18 October 2020

The Pont du Gard Aqueduct Bridge – Masterpiece of Ancient Building

The question what have the Romans ever done for us? Was famously asked in the Monty Python film Life of Brian and certainly you might think that a few thousand years later that question is potentially redundant.  However, a one look at the Pont du Gard aqueduct bridge may put paid to that idea.

They certainly made things to last.  Although the Pont du Gard is no longer a functioning aqueduct bridge, the very fact that it isclose to two thousand years old and still standing is testament to the skills of its builders (although of course it has had renovations over time).  The fact that it has gone from being useful to simply decorative is neither here nor there.
The Pont du Gard crosses the Gard river in Southern France.  Altogether the aqueduct is over fifty kilometers in length and connects the towns of Uzès and Nîmes.  As well as being the highest of all the Roman aqueduct bridges it is also one of the best preserved.   Amazingly, no mortar was used in its construction.

It was built in the first century AD so at the time the Monty Python characters were bemoaning the empire the citizens of Nîmes were enjoying a supply of over forty million gallons of water each day.  The precision used by the Roman engineers is staggering: despite its length the aqueduct only descends by seventeen feet throughout its whole length. 

It was used well after the fall of the Roman Empire, possibly in to the tenth century.  However, it was not maintained and eventually clogged up with mineral deposits and the detritus of hundreds of years. Even after its use as an aqueduct dried up its function changed and it became a toll bridge in the middle ages.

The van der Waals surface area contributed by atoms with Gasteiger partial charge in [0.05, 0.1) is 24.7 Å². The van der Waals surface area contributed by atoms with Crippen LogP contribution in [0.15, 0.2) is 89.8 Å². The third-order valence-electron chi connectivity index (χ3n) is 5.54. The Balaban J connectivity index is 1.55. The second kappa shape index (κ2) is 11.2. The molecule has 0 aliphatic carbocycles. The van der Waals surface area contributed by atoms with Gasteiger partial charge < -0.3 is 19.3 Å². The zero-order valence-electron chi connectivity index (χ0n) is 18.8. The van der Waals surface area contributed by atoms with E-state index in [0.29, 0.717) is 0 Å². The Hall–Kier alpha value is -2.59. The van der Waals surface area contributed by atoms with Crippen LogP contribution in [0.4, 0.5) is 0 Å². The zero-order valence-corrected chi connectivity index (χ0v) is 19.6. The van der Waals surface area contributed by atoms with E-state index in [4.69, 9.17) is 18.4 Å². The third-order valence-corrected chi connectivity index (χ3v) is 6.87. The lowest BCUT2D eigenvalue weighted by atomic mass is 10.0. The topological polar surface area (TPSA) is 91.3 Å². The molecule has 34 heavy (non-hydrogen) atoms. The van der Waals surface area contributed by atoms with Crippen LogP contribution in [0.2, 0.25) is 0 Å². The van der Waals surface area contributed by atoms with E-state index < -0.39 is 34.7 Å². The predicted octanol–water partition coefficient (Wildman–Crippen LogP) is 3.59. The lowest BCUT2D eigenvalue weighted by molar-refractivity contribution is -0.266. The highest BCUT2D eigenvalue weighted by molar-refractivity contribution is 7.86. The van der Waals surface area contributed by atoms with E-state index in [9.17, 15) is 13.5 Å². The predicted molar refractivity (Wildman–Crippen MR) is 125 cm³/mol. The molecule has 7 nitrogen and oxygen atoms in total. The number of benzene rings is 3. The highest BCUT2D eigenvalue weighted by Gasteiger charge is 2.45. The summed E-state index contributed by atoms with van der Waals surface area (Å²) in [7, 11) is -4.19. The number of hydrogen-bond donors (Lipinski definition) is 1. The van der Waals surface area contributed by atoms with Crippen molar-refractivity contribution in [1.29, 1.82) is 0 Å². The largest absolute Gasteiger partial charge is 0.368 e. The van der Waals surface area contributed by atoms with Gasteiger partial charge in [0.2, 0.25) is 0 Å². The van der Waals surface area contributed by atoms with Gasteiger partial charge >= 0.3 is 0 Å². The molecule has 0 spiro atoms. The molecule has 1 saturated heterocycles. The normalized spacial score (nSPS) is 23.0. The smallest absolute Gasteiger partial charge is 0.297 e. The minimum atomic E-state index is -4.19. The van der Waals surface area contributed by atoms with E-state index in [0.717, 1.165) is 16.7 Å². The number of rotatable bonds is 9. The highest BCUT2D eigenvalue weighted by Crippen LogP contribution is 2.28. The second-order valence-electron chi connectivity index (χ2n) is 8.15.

It is thought that the construction of the aqueduct started around the year AD 40 and was completed in about fifteen years.  There would probably have been around a thousand workers laboring on its construction. 

The bridge itself is 274 meters in length and a massive 49 meters high.  It was built on three levels and on each level the span of the arches is inconstant.  Each one is a slightly different width of span, a deliberate ploy to protect the bridge against subsidence.

The water was carried in a conduit that the Romans called a specus and this was right at the top of the third level.  The upper levels curve a little and this too was thought deliberate.  The idea was that the  engineers did this to make it stronger against the flow of water – 44 million gallons a day causes a considerable amount of pressure.

However, it has recently been shown that the bend was caused by the expansion and contraction of the stones due to the heat of the sun.

It is of course the stone that has given the aqueduct bridge its longevity.  There is over 50 thousand tons of stone making up the bridge and many of the blocks weight in excess of five tons each.  There is no mortar involved at all – the cut was so precise that the stones fit together by friction.

Sadly, the name of the architect has been lost to time.Tempus Fugit.